Parsnip Recipes

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Like most root vegetables, parsnips are well-suited for roasting. A very thin drizzle of honey highlights the sweetness when roasted in butter. They combine well with carrots, squash, onions, apples and pears. You can also mash them like potatoes, or oven fry slices or sticks. They make good additions to meat stews and pot roasts – beef, pork, lamb and venison – although I don’t like them as well with chicken.

Parsnip Potato Gratin

  • 4 large potatoes, peeled and thinly sliced
  • 4 medium onions, thinly sliced3 large parsnips, peeled and thinly sliced
  • 1-1/2 cups shredded Gruyere or Swiss cheese, divided
  • 1 tablespoon all-purpose flour
  • 3/4 teaspoon salt
  • 1/4 teaspoon pepper
  • 2 cups heavy whipping cream

Layer the potatoes, onions, parsnips and 3/4 cup cheese in a greased 13×9-in. baking dish; set aside. In a small saucepan, combine the flour, salt, pepper; gradually whisk in cream. Bring to a gentle boil, stirring occasionally. Remove from the heat; pour over vegetables. Sprinkle with remaining cheese. Cover and bake at 375° for 30 minutes. Uncover; bake 20-25 minutes longer or until vegetables are tender and top is golden brown.

Parsnip Purée

  • 1 pound parsnips, well-scrubbed and thinly sliced
  • 2 garlic cloves, thinly sliced
  • ½ cup heavy cream
  • ½ cup whole milk
  • 2 tablespoons unsalted butter
  • Kosher salt

Bring parsnips, garlic, cream, milk,and butter to a boil in a medium saucepan. Reduce heat, cover, and simmer until parsnips are very soft, 10–15 minutes. Uncover and cook until liquid is reduced by half, about 5 minutes; season with salt. Purée in a blender until smooth. Purée can be made 1 day ahead. Let cool; cover and chill. Reheat over medium-low, stirring often.

Parsnip Cake

This old Victorian recipe from William Woys Weaver is a good choice if you’re OK with experimenting. Note that it only takes a teacup of parsnips; it’s really more about the flour and yeast.

Boil your parsnips till perfectly soft; pass them through a colander. To one tea-cupful of mashed parsnip add one quart of warm milk, with a quarter of a pound of butter dissolved in it, a little salt and one gill (four ounces) of yeast, with flour enough to make a thick batter. Set it away to rise, which will require several hours, when light stir in as much flour as will make a dough, knead it well and let it rise again. Make it out in cakes about a quarter or half an inch thick, butter your tins or pans, put them on and set them to rise. As soon as they are light bake them in a very hot oven. When done wash over the tops with a little water, and send them to the table hot.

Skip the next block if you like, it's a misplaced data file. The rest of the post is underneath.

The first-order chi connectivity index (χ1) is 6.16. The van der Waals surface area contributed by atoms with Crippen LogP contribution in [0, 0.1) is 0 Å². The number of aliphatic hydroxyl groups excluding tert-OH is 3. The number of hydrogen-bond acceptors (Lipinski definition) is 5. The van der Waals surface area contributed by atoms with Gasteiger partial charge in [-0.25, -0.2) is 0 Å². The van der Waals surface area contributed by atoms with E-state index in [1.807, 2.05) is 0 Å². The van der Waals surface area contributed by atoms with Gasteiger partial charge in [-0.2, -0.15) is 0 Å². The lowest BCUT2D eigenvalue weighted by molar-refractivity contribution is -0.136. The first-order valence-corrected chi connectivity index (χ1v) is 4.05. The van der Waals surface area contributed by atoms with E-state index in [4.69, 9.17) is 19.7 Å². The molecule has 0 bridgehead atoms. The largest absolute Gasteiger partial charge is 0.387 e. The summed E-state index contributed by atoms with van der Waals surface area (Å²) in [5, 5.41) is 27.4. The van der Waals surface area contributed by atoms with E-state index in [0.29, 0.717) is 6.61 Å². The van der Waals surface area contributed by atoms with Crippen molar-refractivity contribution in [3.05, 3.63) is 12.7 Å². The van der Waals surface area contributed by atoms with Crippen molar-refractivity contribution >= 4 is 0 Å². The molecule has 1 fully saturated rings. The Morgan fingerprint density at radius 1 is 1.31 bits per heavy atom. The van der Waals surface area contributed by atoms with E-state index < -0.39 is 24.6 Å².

Parsnip Cake Recipe II

  • 2 cups flour
  • 1 t. salt
  • 1 t. baking soda
  • 2 t. baking powder
  • 2 t. cinnamon
  • 2 t. ginger
  • 1/4 t. nutmeg
  • 4 eggs1 cup sugar
  • 2/3 cup brown sugar
  • 3/4 cup melted butter
  • 1 t. vanilla
  • 2 cups squash or pumpkin (canned or cooked & pureed)
  • 4 cups shredded parsnips

Mix all the dry ingredients together in a bowl. Blend the squash/pumpkin, eggs, sugars, oil, and vanilla together in a mixing bowl. Mix in the dry ingredients until blended. Fold in the parsnips. Pour batter into two greased 9”x9” pans and bake for 35 minutes at 350F or until an inserted toothpick is dry.

Irish Parsnip Soup

  • 1 Tbsp unsalted butter
  • 1 lb parsnips, peeled and chopped
  • 1 lb apples, peeled and chopped
  • 1 onions, chopped
  • 2 tsp curry powder
  • 1 tsp cumin
  • 1 tsp ground coriander seeds
  • 4 c chicken or vegetable stock
  • ½ c heavy cream, room temperature
  • Salt and pepper (to taste)

In a medium soup pot, melt the butter. Add the parsnips, apples, and onions. Sauté over medium heat for 5-7 minutes, until the vegetables have softened slightly. Add the curry powder, cumin and coriander. Mix well and cook for 1-2 minutes, stirring constantly, until the spices are fragrant. Add the stock and bring the mixture to a simmer. Reduce the heat and simmer for 20-30 minutes, until the parsnips are very soft. Remove the soup from the heat and puree it with an immersion blender, or by transferring the mixture to the bowl of your stand blender. Add the cream to the pureed soup. Taste and adjust the salt and pepper, as needed. Return the soup to a low heat and warm the soup gently, without boiling, until heated through.

Squash and Parsnip Soup

  • 4 pounds honeynut or butternut squash, halved lengthwise (from 2 to 3 honeynuts or 1 large butternut)
  • 2 tablespoons extra-virgin olive oil, plus more for frying and drizzling
  • Kosher salt and freshly ground pepper
  • 1 pound parsnips (4 to 5 medium), peeled and halved lengthwise
  • 2 pounds leeks (3 medium), white and light-green parts only, halved lengthwise and thoroughly washed and drained
  • 1 tablespoon fresh thyme leaves
  • 1 tablespoon chopped fresh sage leaves, plus whole leaves for frying
  • 2 Granny Smith apples (1 pound), halved and cored
  • 1 quart chicken broth
  • 1 stick unsalted butter
  • Toasted pepitas, toasted sesame seeds and poppy seeds, for serving